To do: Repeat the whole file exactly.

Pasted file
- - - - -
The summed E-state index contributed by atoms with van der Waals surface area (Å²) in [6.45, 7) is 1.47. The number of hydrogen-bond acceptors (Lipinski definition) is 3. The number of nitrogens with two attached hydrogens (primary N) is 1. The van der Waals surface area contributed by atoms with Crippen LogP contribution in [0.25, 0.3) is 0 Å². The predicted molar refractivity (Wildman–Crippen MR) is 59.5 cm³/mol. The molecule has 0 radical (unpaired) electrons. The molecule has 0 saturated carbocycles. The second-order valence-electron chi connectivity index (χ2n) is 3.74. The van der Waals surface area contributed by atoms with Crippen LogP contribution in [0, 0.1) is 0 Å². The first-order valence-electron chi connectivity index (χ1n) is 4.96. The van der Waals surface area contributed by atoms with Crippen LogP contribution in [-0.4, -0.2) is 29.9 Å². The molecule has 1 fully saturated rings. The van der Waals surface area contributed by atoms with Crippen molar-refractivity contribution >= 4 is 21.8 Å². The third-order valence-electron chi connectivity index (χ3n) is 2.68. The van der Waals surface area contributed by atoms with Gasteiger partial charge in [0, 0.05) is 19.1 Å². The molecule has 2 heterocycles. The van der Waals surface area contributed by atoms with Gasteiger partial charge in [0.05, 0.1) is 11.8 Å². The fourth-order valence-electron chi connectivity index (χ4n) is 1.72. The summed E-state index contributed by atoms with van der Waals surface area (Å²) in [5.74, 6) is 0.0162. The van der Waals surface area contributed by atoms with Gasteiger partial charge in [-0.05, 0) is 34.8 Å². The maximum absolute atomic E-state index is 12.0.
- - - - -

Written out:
The summed E-state index contributed by atoms with van der Waals surface area (Å²) in [6.45, 7) is 1.47. The number of hydrogen-bond acceptors (Lipinski definition) is 3. The number of nitrogens with two attached hydrogens (primary N) is 1. The van der Waals surface area contributed by atoms with Crippen LogP contribution in [0.25, 0.3) is 0 Å². The predicted molar refractivity (Wildman–Crippen MR) is 59.5 cm³/mol. The molecule has 0 radical (unpaired) electrons. The molecule has 0 saturated carbocycles. The second-order valence-electron chi connectivity index (χ2n) is 3.74. The van der Waals surface area contributed by atoms with Crippen LogP contribution in [0, 0.1) is 0 Å². The first-order valence-electron chi connectivity index (χ1n) is 4.96. The van der Waals surface area contributed by atoms with Crippen LogP contribution in [-0.4, -0.2) is 29.9 Å². The molecule has 1 fully saturated rings. The van der Waals surface area contributed by atoms with Crippen molar-refractivity contribution >= 4 is 21.8 Å². The third-order valence-electron chi connectivity index (χ3n) is 2.68. The van der Waals surface area contributed by atoms with Gasteiger partial charge in [0, 0.05) is 19.1 Å². The molecule has 2 heterocycles. The van der Waals surface area contributed by atoms with Gasteiger partial charge in [0.05, 0.1) is 11.8 Å². The fourth-order valence-electron chi connectivity index (χ4n) is 1.72. The summed E-state index contributed by atoms with van der Waals surface area (Å²) in [5.74, 6) is 0.0162. The van der Waals surface area contributed by atoms with Gasteiger partial charge in [-0.05, 0) is 34.8 Å². The maximum absolute atomic E-state index is 12.0.